Thursday, January 22, 2004

The International Criminal Tribunal for Rwanda (ICTR) is finally making progress. Last month, they convicted three journalists for incitement to genocide during the 1994 tragedy. They worked at the infamous Radio des Mille Collines which read out lists of names of people to be slaughtered. At the trial, several emotional witnesses, including employees of the media outlets, compared the role of the media to that of fuel on a fire. Phrases such as "go to work" and "the graves are not yet full" were read by radio disc jockeys during the spring of 1994. A newspaper called on citizens to exterminate the "cockroach Tutsis.", noted a Washington Post article.

Today, A former Rwandan education minister has been sentenced to life in prison after being found guilty of genocide. . He was accused of personally leading militias to slaughter ethnic Tutsis sheltering in a church and a school, according to the BBC.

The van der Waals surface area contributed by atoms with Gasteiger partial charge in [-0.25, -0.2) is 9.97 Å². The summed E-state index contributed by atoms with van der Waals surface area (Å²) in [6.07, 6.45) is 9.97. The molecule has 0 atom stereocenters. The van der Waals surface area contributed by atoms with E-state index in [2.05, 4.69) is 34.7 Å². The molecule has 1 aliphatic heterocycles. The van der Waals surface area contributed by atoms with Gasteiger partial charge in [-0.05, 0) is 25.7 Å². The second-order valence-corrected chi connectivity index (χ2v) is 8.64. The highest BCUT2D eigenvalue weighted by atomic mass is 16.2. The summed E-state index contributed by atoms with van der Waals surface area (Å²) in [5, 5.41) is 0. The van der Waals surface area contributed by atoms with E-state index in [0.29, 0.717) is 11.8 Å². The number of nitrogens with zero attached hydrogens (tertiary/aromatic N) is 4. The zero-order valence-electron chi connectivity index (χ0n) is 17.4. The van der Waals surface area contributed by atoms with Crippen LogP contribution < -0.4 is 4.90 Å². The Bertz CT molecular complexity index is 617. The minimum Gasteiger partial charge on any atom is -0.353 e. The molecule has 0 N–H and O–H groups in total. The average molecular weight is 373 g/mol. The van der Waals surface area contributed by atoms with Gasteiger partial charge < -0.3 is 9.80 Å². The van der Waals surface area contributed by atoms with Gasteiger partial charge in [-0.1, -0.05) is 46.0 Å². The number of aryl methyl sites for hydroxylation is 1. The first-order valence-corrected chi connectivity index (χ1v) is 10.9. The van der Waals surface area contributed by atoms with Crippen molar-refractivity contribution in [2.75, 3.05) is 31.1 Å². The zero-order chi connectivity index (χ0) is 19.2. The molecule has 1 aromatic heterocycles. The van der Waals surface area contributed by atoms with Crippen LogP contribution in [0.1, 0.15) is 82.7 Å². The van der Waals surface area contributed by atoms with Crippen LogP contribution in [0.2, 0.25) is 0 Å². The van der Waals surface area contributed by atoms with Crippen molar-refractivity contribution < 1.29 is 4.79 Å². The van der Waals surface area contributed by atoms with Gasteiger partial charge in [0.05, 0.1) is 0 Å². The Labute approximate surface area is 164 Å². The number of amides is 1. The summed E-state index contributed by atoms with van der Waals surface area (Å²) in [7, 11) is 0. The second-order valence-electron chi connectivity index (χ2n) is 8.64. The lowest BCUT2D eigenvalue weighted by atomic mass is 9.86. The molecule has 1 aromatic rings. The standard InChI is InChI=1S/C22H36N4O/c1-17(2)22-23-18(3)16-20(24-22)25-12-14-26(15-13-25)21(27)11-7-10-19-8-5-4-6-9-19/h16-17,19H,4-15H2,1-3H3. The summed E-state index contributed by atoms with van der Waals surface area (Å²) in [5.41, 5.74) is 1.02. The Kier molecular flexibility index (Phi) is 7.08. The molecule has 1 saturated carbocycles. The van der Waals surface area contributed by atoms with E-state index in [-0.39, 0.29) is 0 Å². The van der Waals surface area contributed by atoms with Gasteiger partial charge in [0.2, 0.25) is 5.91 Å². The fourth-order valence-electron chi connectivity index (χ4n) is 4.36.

Now, the former head of UN troops in Rwanda is testifying against Colonel Theoneste Bagosora, the presumed mastermind of the genocide. "I had a very tense meeting with him and he threatened me with a pistol, saying that next time we met he would shoot me," General Dallaire told the ICTR.

It should further discredit the claim of a few revisionists that what happened in Rwanda wasn't planned and wasn't really genocide.

You can also read a review of Gen. Dallaire's new book Shake Hands With the Devil.

For a condensed version of the events leading up to and during the genocide, check out the extremely informative article Bystanders to Genocide which ran in The Atlantic Monthly in September 2001.

The best account of the genocide is the stunning book We Wish to Inform You That Tomorrow We Will be Killed With Our Families: Stories from Rwanda by Philip Gourevitch. It remains the most powerful book I've ever read.

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